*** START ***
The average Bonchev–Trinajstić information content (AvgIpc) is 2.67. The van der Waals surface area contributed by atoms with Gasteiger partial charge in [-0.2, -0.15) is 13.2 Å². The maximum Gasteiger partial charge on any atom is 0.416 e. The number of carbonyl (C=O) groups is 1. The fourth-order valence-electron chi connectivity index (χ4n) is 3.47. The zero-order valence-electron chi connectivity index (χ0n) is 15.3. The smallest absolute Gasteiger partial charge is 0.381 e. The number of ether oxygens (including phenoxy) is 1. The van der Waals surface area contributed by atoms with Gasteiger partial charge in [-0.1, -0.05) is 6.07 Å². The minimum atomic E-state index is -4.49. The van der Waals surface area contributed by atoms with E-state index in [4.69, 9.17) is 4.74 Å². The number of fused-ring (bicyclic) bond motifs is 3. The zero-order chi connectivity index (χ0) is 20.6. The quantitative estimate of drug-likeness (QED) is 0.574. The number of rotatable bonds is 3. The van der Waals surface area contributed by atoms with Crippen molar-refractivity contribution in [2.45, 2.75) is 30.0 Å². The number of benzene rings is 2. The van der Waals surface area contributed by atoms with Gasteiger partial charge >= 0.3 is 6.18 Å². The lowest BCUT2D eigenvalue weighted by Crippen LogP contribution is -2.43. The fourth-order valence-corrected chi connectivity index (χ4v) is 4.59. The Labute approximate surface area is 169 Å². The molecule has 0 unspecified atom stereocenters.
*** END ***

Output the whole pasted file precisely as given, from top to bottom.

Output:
The average Bonchev–Trinajstić information content (AvgIpc) is 2.67. The van der Waals surface area contributed by atoms with Gasteiger partial charge in [-0.2, -0.15) is 13.2 Å². The maximum Gasteiger partial charge on any atom is 0.416 e. The number of carbonyl (C=O) groups is 1. The fourth-order valence-electron chi connectivity index (χ4n) is 3.47. The zero-order valence-electron chi connectivity index (χ0n) is 15.3. The smallest absolute Gasteiger partial charge is 0.381 e. The number of ether oxygens (including phenoxy) is 1. The van der Waals surface area contributed by atoms with Gasteiger partial charge in [-0.1, -0.05) is 6.07 Å². The minimum atomic E-state index is -4.49. The van der Waals surface area contributed by atoms with E-state index in [4.69, 9.17) is 4.74 Å². The number of fused-ring (bicyclic) bond motifs is 3. The zero-order chi connectivity index (χ0) is 20.6. The quantitative estimate of drug-likeness (QED) is 0.574. The number of rotatable bonds is 3. The van der Waals surface area contributed by atoms with Crippen molar-refractivity contribution in [2.45, 2.75) is 30.0 Å². The number of benzene rings is 2. The van der Waals surface area contributed by atoms with Gasteiger partial charge >= 0.3 is 6.18 Å². The lowest BCUT2D eigenvalue weighted by Crippen LogP contribution is -2.43. The fourth-order valence-corrected chi connectivity index (χ4v) is 4.59. The Labute approximate surface area is 169 Å². The molecule has 0 unspecified atom stereocenters.